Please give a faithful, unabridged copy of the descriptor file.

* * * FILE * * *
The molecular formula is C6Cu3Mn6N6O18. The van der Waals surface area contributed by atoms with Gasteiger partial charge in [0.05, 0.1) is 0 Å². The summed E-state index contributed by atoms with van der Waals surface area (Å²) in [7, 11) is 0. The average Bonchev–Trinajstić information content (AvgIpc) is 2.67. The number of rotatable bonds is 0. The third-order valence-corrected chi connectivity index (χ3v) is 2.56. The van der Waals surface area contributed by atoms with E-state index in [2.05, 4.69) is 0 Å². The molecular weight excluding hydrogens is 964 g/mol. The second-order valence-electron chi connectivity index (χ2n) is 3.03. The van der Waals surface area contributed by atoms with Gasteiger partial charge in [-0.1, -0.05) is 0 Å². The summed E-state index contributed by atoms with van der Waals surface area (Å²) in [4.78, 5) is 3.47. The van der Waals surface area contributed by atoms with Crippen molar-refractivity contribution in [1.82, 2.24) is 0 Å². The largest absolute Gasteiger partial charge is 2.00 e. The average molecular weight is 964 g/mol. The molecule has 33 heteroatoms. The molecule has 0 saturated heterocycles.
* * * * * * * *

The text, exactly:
The molecular formula is C6Cu3Mn6N6O18. The van der Waals surface area contributed by atoms with Gasteiger partial charge in [0.05, 0.1) is 0 Å². The summed E-state index contributed by atoms with van der Waals surface area (Å²) in [7, 11) is 0. The average Bonchev–Trinajstić information content (AvgIpc) is 2.67. The number of rotatable bonds is 0. The third-order valence-corrected chi connectivity index (χ3v) is 2.56. The van der Waals surface area contributed by atoms with E-state index in [2.05, 4.69) is 0 Å². The molecular weight excluding hydrogens is 964 g/mol. The second-order valence-electron chi connectivity index (χ2n) is 3.03. The van der Waals surface area contributed by atoms with Gasteiger partial charge in [-0.1, -0.05) is 0 Å². The summed E-state index contributed by atoms with van der Waals surface area (Å²) in [4.78, 5) is 3.47. The van der Waals surface area contributed by atoms with Crippen molar-refractivity contribution in [1.82, 2.24) is 0 Å². The largest absolute Gasteiger partial charge is 2.00 e. The average molecular weight is 964 g/mol. The molecule has 33 heteroatoms. The molecule has 0 saturated heterocycles.